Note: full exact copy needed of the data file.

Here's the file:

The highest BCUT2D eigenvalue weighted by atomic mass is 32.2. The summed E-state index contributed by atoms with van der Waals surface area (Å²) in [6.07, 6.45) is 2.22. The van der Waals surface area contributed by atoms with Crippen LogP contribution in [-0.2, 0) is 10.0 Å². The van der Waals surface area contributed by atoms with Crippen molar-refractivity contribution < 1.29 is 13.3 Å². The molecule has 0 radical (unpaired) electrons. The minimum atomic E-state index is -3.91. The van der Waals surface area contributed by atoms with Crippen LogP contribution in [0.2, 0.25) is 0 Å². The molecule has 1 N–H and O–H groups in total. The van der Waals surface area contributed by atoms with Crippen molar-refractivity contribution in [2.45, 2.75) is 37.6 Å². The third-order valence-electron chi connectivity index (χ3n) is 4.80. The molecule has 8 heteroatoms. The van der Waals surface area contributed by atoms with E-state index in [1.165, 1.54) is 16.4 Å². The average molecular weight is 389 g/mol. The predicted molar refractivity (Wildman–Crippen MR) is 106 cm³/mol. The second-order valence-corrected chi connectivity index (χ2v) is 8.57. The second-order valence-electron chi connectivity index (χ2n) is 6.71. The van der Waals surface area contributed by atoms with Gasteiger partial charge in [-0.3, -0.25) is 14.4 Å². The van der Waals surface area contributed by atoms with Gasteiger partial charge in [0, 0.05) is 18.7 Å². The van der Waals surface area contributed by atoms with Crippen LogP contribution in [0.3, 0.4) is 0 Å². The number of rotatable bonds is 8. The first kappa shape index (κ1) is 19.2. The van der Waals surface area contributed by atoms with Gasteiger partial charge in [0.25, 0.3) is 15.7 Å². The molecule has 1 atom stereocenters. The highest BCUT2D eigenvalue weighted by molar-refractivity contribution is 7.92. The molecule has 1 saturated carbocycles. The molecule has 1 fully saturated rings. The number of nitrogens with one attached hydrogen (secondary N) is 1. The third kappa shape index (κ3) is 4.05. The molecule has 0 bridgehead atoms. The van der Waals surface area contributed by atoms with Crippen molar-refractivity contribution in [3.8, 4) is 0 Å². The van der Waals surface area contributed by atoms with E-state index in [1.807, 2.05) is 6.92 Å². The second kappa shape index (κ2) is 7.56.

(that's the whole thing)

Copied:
The highest BCUT2D eigenvalue weighted by atomic mass is 32.2. The summed E-state index contributed by atoms with van der Waals surface area (Å²) in [6.07, 6.45) is 2.22. The van der Waals surface area contributed by atoms with Crippen LogP contribution in [-0.2, 0) is 10.0 Å². The van der Waals surface area contributed by atoms with Crippen molar-refractivity contribution < 1.29 is 13.3 Å². The molecule has 0 radical (unpaired) electrons. The minimum atomic E-state index is -3.91. The van der Waals surface area contributed by atoms with Crippen LogP contribution in [0.2, 0.25) is 0 Å². The molecule has 1 N–H and O–H groups in total. The van der Waals surface area contributed by atoms with Crippen molar-refractivity contribution in [2.45, 2.75) is 37.6 Å². The third-order valence-electron chi connectivity index (χ3n) is 4.80. The molecule has 8 heteroatoms. The van der Waals surface area contributed by atoms with E-state index in [1.165, 1.54) is 16.4 Å². The average molecular weight is 389 g/mol. The predicted molar refractivity (Wildman–Crippen MR) is 106 cm³/mol. The second-order valence-corrected chi connectivity index (χ2v) is 8.57. The second-order valence-electron chi connectivity index (χ2n) is 6.71. The van der Waals surface area contributed by atoms with Gasteiger partial charge in [-0.3, -0.25) is 14.4 Å². The van der Waals surface area contributed by atoms with Gasteiger partial charge in [0, 0.05) is 18.7 Å². The van der Waals surface area contributed by atoms with Crippen LogP contribution in [0.3, 0.4) is 0 Å². The number of rotatable bonds is 8. The first kappa shape index (κ1) is 19.2. The van der Waals surface area contributed by atoms with Gasteiger partial charge in [0.25, 0.3) is 15.7 Å². The molecule has 1 atom stereocenters. The highest BCUT2D eigenvalue weighted by molar-refractivity contribution is 7.92. The molecule has 1 saturated carbocycles. The molecule has 1 fully saturated rings. The number of nitrogens with one attached hydrogen (secondary N) is 1. The third kappa shape index (κ3) is 4.05. The molecule has 0 bridgehead atoms. The van der Waals surface area contributed by atoms with Crippen molar-refractivity contribution in [3.8, 4) is 0 Å². The van der Waals surface area contributed by atoms with E-state index in [1.807, 2.05) is 6.92 Å². The second kappa shape index (κ2) is 7.56.